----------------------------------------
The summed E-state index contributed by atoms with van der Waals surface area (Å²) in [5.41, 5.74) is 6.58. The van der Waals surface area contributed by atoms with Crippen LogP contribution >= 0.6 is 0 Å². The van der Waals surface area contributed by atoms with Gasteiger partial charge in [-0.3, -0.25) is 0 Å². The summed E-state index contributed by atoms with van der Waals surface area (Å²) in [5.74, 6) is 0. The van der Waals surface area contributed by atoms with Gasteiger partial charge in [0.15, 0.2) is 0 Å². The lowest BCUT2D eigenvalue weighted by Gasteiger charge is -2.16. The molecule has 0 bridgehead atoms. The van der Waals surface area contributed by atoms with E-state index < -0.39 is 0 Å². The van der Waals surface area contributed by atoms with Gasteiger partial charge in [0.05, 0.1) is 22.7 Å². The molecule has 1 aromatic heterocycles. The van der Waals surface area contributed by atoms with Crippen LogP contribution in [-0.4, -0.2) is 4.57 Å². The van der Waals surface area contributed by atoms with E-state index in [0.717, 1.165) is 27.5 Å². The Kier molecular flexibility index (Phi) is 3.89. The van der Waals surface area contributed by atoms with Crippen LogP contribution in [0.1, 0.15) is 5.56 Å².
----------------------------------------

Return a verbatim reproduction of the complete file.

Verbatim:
The summed E-state index contributed by atoms with van der Waals surface area (Å²) in [5.41, 5.74) is 6.58. The van der Waals surface area contributed by atoms with Crippen LogP contribution >= 0.6 is 0 Å². The van der Waals surface area contributed by atoms with Gasteiger partial charge in [-0.3, -0.25) is 0 Å². The summed E-state index contributed by atoms with van der Waals surface area (Å²) in [5.74, 6) is 0. The van der Waals surface area contributed by atoms with Gasteiger partial charge in [0.15, 0.2) is 0 Å². The lowest BCUT2D eigenvalue weighted by Gasteiger charge is -2.16. The molecule has 0 bridgehead atoms. The van der Waals surface area contributed by atoms with E-state index < -0.39 is 0 Å². The van der Waals surface area contributed by atoms with Gasteiger partial charge in [0.05, 0.1) is 22.7 Å². The molecule has 1 aromatic heterocycles. The van der Waals surface area contributed by atoms with Crippen LogP contribution in [-0.4, -0.2) is 4.57 Å². The van der Waals surface area contributed by atoms with E-state index in [0.717, 1.165) is 27.5 Å². The Kier molecular flexibility index (Phi) is 3.89. The van der Waals surface area contributed by atoms with Crippen LogP contribution in [0.1, 0.15) is 5.56 Å².